SAUDI Arabia aims to plant 10 BILLION trees as part of an ambitious campaign unveiled by Crown Prince Mohammed bin Salman.
The desert kingdom says the move is a bid to reduce carbon emissions, combat pollution and land degradation over the coming decades.
Salman, the de facto ruler of the world’s top oil exporter, said Saudi aims to reduce its carbon emissions by generating 50 per cent of the country’s energy from renewables by 2030.
Riyadh would also work with other Arab states on a Middle East Green Initiative to plant an additional 40 billion trees, which the prince said would be the planet's largest reforestation programme.
The statement did not provide details on how the ambitious planting project would be carried out in a country with limited renewable water resources.
In the past, Saudi has said it would use cloud seeding and recycled water to plant local trees that require less irrigation, including in urban areas.
The Saudi Green Initiative is part of the prince’s Vision 2030 plan to reduce its reliance on oil revenues and to improve the quality of life in the country.
“The Kingdom, the region and the world needs to go much further and faster in combating climate change,” Salman said.
Since he was appointed crown prince in 2017 by his father, Salman has launched a bold mission to rapidly modernise Saudi which has long been ruled by strict religious law while its economy has relied heavily on oil production.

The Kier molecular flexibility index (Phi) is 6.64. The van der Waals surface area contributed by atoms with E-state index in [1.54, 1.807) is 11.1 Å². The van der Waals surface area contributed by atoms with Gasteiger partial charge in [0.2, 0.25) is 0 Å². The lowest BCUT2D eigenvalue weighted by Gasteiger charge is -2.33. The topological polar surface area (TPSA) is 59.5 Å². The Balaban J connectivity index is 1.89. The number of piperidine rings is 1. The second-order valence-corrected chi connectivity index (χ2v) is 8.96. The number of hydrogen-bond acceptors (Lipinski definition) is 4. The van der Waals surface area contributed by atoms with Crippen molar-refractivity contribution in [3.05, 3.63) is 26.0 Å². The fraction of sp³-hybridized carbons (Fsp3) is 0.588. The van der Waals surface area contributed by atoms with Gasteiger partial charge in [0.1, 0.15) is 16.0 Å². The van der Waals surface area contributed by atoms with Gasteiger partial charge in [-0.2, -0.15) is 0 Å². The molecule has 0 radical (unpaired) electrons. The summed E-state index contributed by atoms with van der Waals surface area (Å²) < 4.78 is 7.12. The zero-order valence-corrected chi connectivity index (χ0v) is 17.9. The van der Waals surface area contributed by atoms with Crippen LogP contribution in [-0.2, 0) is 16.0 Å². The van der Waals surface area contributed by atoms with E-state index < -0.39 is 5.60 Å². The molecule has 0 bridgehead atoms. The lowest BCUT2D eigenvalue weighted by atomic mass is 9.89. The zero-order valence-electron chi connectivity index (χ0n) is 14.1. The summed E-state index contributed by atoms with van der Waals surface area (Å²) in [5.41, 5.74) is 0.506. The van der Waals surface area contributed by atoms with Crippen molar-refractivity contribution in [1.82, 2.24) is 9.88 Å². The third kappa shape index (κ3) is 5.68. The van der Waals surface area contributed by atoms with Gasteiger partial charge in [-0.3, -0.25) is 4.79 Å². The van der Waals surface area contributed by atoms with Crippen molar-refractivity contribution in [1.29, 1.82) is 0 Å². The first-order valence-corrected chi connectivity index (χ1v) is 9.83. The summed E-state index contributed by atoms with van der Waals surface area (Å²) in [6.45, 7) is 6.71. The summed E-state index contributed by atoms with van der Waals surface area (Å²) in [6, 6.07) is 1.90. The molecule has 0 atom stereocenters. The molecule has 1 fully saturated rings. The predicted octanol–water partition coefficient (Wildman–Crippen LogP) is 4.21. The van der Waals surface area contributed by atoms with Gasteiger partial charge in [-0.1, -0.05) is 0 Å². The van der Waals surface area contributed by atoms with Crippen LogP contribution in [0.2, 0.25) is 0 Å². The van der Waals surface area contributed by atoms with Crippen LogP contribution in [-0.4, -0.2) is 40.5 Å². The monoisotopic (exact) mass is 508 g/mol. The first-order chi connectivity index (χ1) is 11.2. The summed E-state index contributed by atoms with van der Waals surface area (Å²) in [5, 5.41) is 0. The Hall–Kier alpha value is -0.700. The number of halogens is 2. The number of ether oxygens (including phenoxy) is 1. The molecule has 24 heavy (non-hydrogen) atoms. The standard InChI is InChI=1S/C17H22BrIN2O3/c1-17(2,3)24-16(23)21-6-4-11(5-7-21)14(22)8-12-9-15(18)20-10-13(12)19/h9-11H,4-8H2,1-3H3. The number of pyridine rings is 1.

In his most audacious plan to attract foreign visitors and skilled workers to the kingdom, the 35-year-old ruler is building a £350billion mega-city 33 times bigger than New York.
Announced in 2017, Salman said the city, referred to as Neom, will be 100 per cent run on renewable energy.
Neom will have its own judicial system and government designed to attract international investors and will focus on industries including energy and water, biotechnology and tourism, according to officials.
The Neom zone will sit adjacent to the Red Sea and the Gulf of Aqaba, between Egypt and Saudi Arabia, and close to the maritime trade routes that use the Suez Canal.
Saudi Arabia’s Public Investment Fund, which will partially fund the project, said Neom would be a gateway to the proposed King Salman Bridge that will link Egypt and Saudi Arabia.
By Mark Hodge